Miramont House

1 08 2008

Today we planned to go up to Colorado Springs to ride the Pikes Peak Cog Railway. The railway takes you to the summit of Pikes Peak. We got up at 8am (very early for us!!!) to travel to Colorado Springs to take this train.

At an altitude of 14,110 feet above sea level, Pikes Peak is the 31st highest peak out of 54 Colorado peaks. According to several people and websites consulted you can see for about 100 miles in all directions on a clear day.

An interesting tidbit about Pikes Peak that should appeal to Melody…

We owe the inspiration for the lyrics of the beloved song, “America the Beautiful ” to the stunning vistas from the summit of Pikes Peak. It was the summer of 1893, and Katharine Lee Bates, a professor of English at Wellesley College, was in Colorado Springs to teach a summer session at Colorado College. On July 22, Katharine, along with several others of the visiting faculty, took a trip in a carriage to the summit of Pikes Peak. Horses got them to the halfway point, and, as was customary, a team of mules finished the climb to the 14,110 foot summit. Because altitude sickness affected of one of the party, they only stayed on the summit a half hour, but the brief experience was enough inspire a poem.

Unfortunately when we arrived at the rail station the 10:40am trip was full, and so was the noon trip. Confused about why the train was so packed on a Thursday we realized that some people actually take vacations this time of year…so…defeated we left. On the way out we discovered the Miramont Castle… below there are a few pictures of this historic building. It looked so neat from the outside that we decided to check it out. It was only 6 bucks so we bought tickets and went along our way…

This is a picture of Miramont Castle in Manitou Springs, CO

This is a picture of Miramont Castle in Manitou Springs, CO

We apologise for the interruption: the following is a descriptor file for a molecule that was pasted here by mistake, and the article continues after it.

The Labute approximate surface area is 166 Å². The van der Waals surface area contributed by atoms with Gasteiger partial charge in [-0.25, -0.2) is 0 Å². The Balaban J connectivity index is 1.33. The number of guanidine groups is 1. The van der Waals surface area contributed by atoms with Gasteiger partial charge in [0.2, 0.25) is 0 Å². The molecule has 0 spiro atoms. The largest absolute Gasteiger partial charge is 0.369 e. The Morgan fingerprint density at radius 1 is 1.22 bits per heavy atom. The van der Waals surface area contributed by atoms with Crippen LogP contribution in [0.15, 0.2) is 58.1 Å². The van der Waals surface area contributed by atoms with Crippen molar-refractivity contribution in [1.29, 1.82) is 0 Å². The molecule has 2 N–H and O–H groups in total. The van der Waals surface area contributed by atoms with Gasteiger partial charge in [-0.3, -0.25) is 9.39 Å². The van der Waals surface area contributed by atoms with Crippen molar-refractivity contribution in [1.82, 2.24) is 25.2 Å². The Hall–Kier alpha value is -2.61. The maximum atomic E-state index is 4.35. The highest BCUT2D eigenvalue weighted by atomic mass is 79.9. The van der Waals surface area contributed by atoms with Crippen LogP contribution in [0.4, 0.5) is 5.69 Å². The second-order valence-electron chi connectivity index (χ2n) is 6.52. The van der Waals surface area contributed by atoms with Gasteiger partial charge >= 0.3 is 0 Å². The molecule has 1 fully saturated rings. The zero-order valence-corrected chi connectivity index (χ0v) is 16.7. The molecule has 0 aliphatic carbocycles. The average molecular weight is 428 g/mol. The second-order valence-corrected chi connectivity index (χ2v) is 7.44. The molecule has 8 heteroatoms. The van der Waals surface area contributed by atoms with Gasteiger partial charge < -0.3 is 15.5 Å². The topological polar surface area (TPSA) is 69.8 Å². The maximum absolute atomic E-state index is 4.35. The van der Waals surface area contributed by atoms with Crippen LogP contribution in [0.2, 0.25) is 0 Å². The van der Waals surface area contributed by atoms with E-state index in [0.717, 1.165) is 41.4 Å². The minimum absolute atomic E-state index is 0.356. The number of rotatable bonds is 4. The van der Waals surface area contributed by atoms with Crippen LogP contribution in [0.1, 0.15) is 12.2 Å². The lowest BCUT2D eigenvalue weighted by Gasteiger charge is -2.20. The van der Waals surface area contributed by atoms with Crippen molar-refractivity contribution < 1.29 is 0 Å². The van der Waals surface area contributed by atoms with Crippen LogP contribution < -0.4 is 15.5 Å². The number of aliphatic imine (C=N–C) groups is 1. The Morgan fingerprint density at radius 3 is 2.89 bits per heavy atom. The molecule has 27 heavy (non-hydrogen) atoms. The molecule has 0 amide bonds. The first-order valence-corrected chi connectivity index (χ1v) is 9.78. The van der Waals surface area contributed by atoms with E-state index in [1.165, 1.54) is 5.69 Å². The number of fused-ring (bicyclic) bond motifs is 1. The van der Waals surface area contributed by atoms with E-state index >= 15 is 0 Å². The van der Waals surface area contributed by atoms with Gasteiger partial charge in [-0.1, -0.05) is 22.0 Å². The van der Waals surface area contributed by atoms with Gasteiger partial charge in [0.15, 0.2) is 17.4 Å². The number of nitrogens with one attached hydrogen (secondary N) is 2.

This castle built in the late 1800’s uses 9 different architectural styles. You can read more about it at Miramont.org . There are also several pictures of the interior all done in the Vicotrian style.

The Castle is built into the side of the mountain, with the front entrance on the first floor and the back entrance on the fourth floor.

The Castle is built into the side of the mountain, with the front entrance on the first floor and the back entrance on the fourth floor.

Although the interior of the house was not as thrilling as we’d hoped, and we were surrounded by a large group of children from the YMCA taking a tour. The interior of the house was pretty interesting…especially the fact that there were water fountains everywhere around the house, apparently to raise humidity levels and protect the antique furniture. Here are a few pictures taken after we left the castle and were walking around the garden.

This is Webb expressing his feelings about spending 6 dollars

This is Webb expressing his feelings about spending 6 dollars

I also expressed my feelings about the six dollar cover charge

I also expressed my feelings about the 6 dollar cover charge

However, all in all it was a bizarre and interesting experience… Next time though, we’re taking the train!!!





Heart of the Rockies

24 07 2008

So, more on our trip to Salida. After our 2.5 hour car drive along route 50 (it’s only an hour away but we pulled over several times for pictures) we finally arrived in Salida. A little factoid, Route 50 goes from Maryland to California. Salida is a little town at 7,700 feet above sea level which is about 2000 feet above Canon City. It sits in the Arkansas River Valley and is surrounded by some serious mountains. Now I can understand why people kept telling me that Canon was in “the hills.” To give you a few ideas by linking to other’s pictures…

View of Salida by Flickr user teepoole

View of Salida by Flickr user teepoole

Salidas Main Street by Victoriaash Flickr

Salida's Main Street by Victoriaash Flickr

Mountains just outside of Salida by Ken Lund on Flikr
Mountains just outside of Salida by Ken Lund on Flickr

Webb and I walked up and down Main Street full of little artsy shops, outdoor gear shops, and antique stores etc etc. We went in most of them and then decided to eat lunch at the Boathouse which is at the end of Main Street with a view of the river which runs right alongside the building.

View up river from the boathouse.  Just downriver is the F Street bridge.

View up river from the boathouse. Just downriver is the F Street bridge.

This is an area where lots of kayakers come to practice and people stand on the F Street Bridge to oggle and enjoy the scenery. The F Street bridge, a two span concrete arch bridge, built, 1907-08 is listed on the National Register of Historic Places. Looks VERY familiar doesn’t it?!?!??! I thought it looked just like the Harrods Creek Bridge from a distance…they were actually constructed at almost the same time which I found very interesting.

F Street Bridge from birdgepix.com F Street Bridge from birdgepix.com

We had tacos at the Boathouse which were really tasty. Webb really enjoyed his…

Webb enjoys yummy tacos at the Boathouse

Webb enjoys yummy tacos at the Boathouse